Their claim follows a board decision last week that the interests of the troubled advertising group were 'best served' by both men continuing in their present roles.
The decision - made after consultation with key British and US shareholders, as well as clients and employees - is at odds with the opinion of the group's managers.
One high-ranking employee said: 'I cannot understand how the two can kiss and make up so suddenly after their bitter personality clash that has been going on for months. This is not going to last long. Maurice feels Charles is to blame for the group's dismal performance, and wants his baby back.'
Some institutional investors and analysts regard the move as little more than a holding statement until a comprehensive review of Saatchi's performance is carried out by Sir Peter Walters, the group's senior non-executive director. Insiders say the review, which is likely to take months and will focus on service contracts and cost structures, could ultimately decide who goes.
Sir Peter and Robert Louis Dreyfus, the former Saatchi chief executive and a close associate of Mr Scott, joined other non-executive directors for a critical meeting of their own last Tuesday, before the full board meeting the same day.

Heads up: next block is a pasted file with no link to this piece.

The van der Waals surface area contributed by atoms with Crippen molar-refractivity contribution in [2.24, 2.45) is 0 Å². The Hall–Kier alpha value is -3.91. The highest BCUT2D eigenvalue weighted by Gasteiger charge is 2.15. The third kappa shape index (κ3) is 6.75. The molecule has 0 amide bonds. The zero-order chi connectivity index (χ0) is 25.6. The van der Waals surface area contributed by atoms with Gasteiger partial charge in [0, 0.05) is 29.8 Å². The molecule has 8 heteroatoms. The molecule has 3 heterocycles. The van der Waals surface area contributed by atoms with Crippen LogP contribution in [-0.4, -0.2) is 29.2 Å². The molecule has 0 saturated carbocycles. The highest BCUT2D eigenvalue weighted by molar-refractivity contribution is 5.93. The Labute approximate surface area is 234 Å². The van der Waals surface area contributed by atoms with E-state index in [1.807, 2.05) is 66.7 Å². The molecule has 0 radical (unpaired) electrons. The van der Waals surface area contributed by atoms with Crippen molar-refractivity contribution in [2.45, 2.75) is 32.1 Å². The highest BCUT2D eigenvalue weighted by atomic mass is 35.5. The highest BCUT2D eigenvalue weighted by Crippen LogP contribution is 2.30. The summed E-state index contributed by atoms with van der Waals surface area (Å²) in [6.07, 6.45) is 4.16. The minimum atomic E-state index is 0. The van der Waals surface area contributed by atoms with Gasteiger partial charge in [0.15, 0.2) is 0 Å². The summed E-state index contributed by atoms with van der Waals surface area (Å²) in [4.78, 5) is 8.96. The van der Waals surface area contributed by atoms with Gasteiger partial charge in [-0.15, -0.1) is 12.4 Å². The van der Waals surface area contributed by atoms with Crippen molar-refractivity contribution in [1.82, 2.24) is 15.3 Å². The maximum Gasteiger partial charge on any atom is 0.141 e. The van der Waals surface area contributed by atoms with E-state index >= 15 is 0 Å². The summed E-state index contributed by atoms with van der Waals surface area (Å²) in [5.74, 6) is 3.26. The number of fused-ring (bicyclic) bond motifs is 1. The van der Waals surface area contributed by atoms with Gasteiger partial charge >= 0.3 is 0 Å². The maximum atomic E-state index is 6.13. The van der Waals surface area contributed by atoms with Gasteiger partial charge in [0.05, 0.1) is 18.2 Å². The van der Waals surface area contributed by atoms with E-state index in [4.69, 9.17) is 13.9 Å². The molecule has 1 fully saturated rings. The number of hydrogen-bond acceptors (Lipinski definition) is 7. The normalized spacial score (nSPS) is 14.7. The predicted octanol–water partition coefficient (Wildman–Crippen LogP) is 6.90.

The non-executives are thought to have concluded that the departure of either man at this stage could trigger a collapse in Saatchi shares and rattle key clients, which include Mars and Procter & Gamble.
Mr Scott is believed to regard Sir Peter's review as an infringement on his authority, but the non-executives have asked him to toe the line. Meanwhile, Mr Saatchi has been asked to stop undermining Mr Scott's position.
The company is setting up a new executive committee comprising the two men, the finance director Wendy Smyth, and heads of the group's principal divisions.Reuse content